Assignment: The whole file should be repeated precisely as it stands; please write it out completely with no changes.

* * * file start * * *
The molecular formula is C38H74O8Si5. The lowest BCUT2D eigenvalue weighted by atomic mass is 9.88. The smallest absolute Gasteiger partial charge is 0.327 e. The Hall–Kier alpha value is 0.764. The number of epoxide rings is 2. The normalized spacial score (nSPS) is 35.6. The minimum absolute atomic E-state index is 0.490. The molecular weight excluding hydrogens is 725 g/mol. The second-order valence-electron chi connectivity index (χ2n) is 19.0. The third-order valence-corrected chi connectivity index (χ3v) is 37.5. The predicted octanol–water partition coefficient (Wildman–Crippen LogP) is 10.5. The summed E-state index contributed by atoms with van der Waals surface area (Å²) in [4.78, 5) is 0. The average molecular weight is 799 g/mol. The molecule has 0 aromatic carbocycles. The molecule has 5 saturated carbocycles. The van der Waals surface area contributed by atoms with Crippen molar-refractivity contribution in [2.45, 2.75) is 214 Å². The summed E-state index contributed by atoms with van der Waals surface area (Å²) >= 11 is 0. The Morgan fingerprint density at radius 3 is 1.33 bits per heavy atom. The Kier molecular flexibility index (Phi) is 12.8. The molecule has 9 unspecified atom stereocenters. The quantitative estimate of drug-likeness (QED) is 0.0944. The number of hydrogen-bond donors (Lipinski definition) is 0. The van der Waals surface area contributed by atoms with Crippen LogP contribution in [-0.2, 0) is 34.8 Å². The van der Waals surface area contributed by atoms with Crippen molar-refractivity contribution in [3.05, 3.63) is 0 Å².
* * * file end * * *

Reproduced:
The molecular formula is C38H74O8Si5. The lowest BCUT2D eigenvalue weighted by atomic mass is 9.88. The smallest absolute Gasteiger partial charge is 0.327 e. The Hall–Kier alpha value is 0.764. The number of epoxide rings is 2. The normalized spacial score (nSPS) is 35.6. The minimum absolute atomic E-state index is 0.490. The molecular weight excluding hydrogens is 725 g/mol. The second-order valence-electron chi connectivity index (χ2n) is 19.0. The third-order valence-corrected chi connectivity index (χ3v) is 37.5. The predicted octanol–water partition coefficient (Wildman–Crippen LogP) is 10.5. The summed E-state index contributed by atoms with van der Waals surface area (Å²) in [4.78, 5) is 0. The average molecular weight is 799 g/mol. The molecule has 0 aromatic carbocycles. The molecule has 5 saturated carbocycles. The van der Waals surface area contributed by atoms with Crippen molar-refractivity contribution in [2.45, 2.75) is 214 Å². The summed E-state index contributed by atoms with van der Waals surface area (Å²) >= 11 is 0. The Morgan fingerprint density at radius 3 is 1.33 bits per heavy atom. The Kier molecular flexibility index (Phi) is 12.8. The molecule has 9 unspecified atom stereocenters. The quantitative estimate of drug-likeness (QED) is 0.0944. The number of hydrogen-bond donors (Lipinski definition) is 0. The van der Waals surface area contributed by atoms with Crippen LogP contribution in [-0.2, 0) is 34.8 Å². The van der Waals surface area contributed by atoms with Crippen molar-refractivity contribution in [3.05, 3.63) is 0 Å².